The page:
Stereotactic Radiosurgery Treatment
Stereotactic Radiosurgery (SRS) is the use of high doses of radiation delivered to small volumes within the brain with high precision. Treatment may be delivered in a single fraction or a limited number of fractions.
SRS is delivered at UC San Diego on the Varian Trilogy linear accelerator. Trilogy provides the ability to deliver SRS with a variety of approaches, including intensity modulated radiation therapy (IMRT). Such flexibility allows the Radiation Oncologist to choose the treatment approach most appropriate for the individual patient.
Unlike other SRS approaches (GammaKnife, CyberKnife), Trilogy uses a sophisticated optically-based image-guided treatment system, whereby infrared cameras in the treatment room are used to track the position of the patient in real-time during treatment. Real-time tracking SRS to be delivered without the need for a frame attached to the patient’s skull, as is commonly used in other SRS systems. Frameless SRS is the preferred method of SRS delivery at UC San Diego and is used on the great majority of patients.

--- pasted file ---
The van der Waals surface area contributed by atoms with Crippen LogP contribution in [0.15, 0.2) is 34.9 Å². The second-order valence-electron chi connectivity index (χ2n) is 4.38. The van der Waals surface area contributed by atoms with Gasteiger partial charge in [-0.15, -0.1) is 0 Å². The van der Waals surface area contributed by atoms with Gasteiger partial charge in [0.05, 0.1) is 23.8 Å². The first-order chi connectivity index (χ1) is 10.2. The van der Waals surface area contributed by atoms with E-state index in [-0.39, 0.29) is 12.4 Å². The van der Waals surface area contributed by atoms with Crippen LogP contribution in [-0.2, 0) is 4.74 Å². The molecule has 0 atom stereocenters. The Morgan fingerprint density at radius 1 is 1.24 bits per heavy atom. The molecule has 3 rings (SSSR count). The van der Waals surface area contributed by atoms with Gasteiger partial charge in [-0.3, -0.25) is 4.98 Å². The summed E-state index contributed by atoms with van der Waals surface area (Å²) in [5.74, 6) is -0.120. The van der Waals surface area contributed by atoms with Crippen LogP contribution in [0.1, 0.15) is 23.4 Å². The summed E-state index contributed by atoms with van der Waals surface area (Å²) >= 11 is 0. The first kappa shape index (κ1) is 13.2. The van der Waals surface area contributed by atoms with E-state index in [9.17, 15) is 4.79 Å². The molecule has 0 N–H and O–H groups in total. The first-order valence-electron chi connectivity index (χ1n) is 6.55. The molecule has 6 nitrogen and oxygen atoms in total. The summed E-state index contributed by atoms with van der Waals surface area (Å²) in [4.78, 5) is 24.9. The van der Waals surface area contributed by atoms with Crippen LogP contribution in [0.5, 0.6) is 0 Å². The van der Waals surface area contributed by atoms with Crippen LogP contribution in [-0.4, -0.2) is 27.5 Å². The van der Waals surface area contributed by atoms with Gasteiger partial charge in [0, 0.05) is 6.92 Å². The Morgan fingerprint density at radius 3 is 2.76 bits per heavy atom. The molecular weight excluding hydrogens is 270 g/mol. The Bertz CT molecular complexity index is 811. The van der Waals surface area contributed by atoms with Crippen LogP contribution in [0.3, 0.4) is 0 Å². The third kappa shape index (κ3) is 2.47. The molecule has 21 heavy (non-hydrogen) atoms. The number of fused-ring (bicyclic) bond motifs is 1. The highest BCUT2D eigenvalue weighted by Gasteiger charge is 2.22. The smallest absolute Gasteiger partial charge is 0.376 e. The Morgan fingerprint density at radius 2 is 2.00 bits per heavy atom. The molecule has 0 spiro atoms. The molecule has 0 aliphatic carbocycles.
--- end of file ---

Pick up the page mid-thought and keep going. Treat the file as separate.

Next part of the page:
Interested in a comparison of competing SRS technologies? Click here for a lecture delivered by Dr. Kevin Murphy of this issue.
Patient undergoing frameless SRS treatment on the Trilogy
Multiple clinical studies have demonstrated that SRS is a highly effective approach, particularly in many patients with brain metastases [view paper] and benign meningiomas [view paper 1 and paper 2].
Ask your physician whether SRS is appropriate for the treatment for you. Click here to see a detailed overview of the frameless SRS Trilogy planning and treatment process.